Conserved properties in the metagenome of a large bacterioplankton population Public Deposited

http://ir.library.oregonstate.edu/concern/graduate_thesis_or_dissertations/xw42nb275

Descriptions

Attribute NameValues
Creator
Abstract or Summary
  • Candidatus Pelagibacter ubique is the first cultured representative of the SAR11 clade, a clade that is found throughout the oceans and accounts for approximately 25% of all bacterial cells [1]. It has a streamlined genome that is the smallest of any known free-living organism. In this study the complete genome sequence of Candidatus Pelagibacter ubique (strains HTCC1062 and HTCC1002) is used to explore the genomic variability of this organism by taking advantage of the large amount of DNA sequence data collected by Venter et.al. [2] from the Sargasso Sea. Pelagibacter gene homologues in the metagenomic data were identified by tblastn and screened by a reciprocal best blastx test against the NCBI database to identify fragments of probable SAR11 origin. Fragments passing both tests covered 97.8% of the HTCC1062 genome. A subset of fragments spanning two or more SAR11 genes was used to study the conservation of gene order between the Oregon coast isolates and the Sargasso Sea SAR11 population. Boundaries between genes matched the gene order of the HTCC1062 genome in 96% of the cases (> 85,000 observations), although the average amino acid similarity of the genes encoded was only 71%. Alternate gene orders observed in the remaining 3432 fragments indicated that gene rearrangements within the Sargasso Sea population are more likely at boundaries between operons than within operons. Comparisons of the genomes of strains HTCC1062 and HTCC1002, and analysis of the metagenomic data, indicated four regions of genome variability, including a 48 kb cassette between the 23S rRNA gene and the 5S rRNA gene that encodes genes determining cell surface properties. These findings indicate that the temperate gyre population of SAR11 is divergent in nucleotide and amino acid sequence from the coastal isolates, but shares similar gene order and composition in core regions of the genome. The methodology of binning environmental DNA fragments by using sequence similarity and gene-order conservation with known query genomes is validated and shows promise as a general technique to decipher the flood of metagenomic data that is accumulating.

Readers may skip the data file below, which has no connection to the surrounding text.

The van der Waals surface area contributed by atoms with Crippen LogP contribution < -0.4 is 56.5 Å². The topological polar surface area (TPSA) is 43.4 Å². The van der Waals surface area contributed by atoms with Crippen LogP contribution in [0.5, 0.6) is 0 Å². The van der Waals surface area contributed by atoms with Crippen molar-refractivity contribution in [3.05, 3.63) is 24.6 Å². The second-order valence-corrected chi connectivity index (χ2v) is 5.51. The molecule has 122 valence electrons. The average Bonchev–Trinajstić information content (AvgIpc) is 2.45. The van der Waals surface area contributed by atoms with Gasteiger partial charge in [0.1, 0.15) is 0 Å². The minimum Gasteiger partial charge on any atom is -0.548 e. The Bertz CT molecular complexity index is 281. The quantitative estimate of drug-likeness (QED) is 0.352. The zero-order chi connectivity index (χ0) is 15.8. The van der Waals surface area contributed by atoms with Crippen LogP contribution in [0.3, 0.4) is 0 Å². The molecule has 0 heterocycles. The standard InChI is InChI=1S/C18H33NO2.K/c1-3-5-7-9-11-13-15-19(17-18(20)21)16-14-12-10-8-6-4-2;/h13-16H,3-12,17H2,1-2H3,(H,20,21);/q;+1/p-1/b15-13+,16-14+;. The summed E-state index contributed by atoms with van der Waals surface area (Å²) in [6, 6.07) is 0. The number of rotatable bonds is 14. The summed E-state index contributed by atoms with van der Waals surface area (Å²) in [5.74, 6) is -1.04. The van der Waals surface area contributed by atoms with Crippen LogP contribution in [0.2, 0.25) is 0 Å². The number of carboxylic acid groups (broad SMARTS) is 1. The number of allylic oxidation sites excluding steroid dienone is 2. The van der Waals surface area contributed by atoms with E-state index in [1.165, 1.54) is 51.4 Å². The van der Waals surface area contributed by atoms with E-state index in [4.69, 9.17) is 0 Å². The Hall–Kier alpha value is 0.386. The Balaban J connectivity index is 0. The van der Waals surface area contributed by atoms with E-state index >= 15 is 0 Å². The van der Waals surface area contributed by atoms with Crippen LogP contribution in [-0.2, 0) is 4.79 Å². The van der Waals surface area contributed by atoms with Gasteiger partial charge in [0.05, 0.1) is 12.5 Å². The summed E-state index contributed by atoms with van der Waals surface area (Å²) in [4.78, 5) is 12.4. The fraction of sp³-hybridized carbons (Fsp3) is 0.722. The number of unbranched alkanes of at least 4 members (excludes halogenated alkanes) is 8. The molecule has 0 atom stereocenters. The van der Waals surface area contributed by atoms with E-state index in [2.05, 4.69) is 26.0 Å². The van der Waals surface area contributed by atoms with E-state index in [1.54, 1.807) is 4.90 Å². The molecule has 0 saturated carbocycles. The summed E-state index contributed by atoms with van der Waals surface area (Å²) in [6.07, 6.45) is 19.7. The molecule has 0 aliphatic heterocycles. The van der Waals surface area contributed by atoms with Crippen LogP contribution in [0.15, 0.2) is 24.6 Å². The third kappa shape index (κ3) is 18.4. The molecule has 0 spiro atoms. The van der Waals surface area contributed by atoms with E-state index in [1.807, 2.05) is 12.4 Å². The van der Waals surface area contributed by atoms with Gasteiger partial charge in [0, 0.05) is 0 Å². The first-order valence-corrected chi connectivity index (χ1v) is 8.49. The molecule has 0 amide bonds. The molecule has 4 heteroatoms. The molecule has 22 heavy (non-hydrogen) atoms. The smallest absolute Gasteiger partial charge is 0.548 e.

Resource Type
Date Available
Date Issued
Degree Level
Degree Name
Degree Field
Degree Grantor
Commencement Year
Advisor
Committee Member
Academic Affiliation
Non-Academic Affiliation
Keyword
Subject
Rights Statement
Language
File Format
File Extent
  • 3495196 bytes
Replaces
Additional Information
  • description.provenance : Made available in DSpace on 2007-04-03T20:44:14Z (GMT). No. of bitstreams: 1 Wilhelm_thesis.pdf: 3495196 bytes, checksum: 4835e2be37ad38ef267b241970484f36 (MD5)
  • description.provenance : Approved for entry into archive by Julie Kurtz(julie.kurtz@oregonstate.edu) on 2007-03-28T18:27:56Z (GMT) No. of bitstreams: 1 Wilhelm_thesis.pdf: 3495196 bytes, checksum: 4835e2be37ad38ef267b241970484f36 (MD5)
  • description.provenance : Submitted by Larry Wilhelm (wilhelml@onid.orst.edu) on 2007-03-27T23:31:18Z No. of bitstreams: 1 Wilhelm_thesis.pdf: 3495196 bytes, checksum: 4835e2be37ad38ef267b241970484f36 (MD5)

Relationships

In Administrative Set:
Last modified: 08/07/2017

Downloadable Content

Download PDF
Citations:

EndNote | Zotero | Mendeley

Items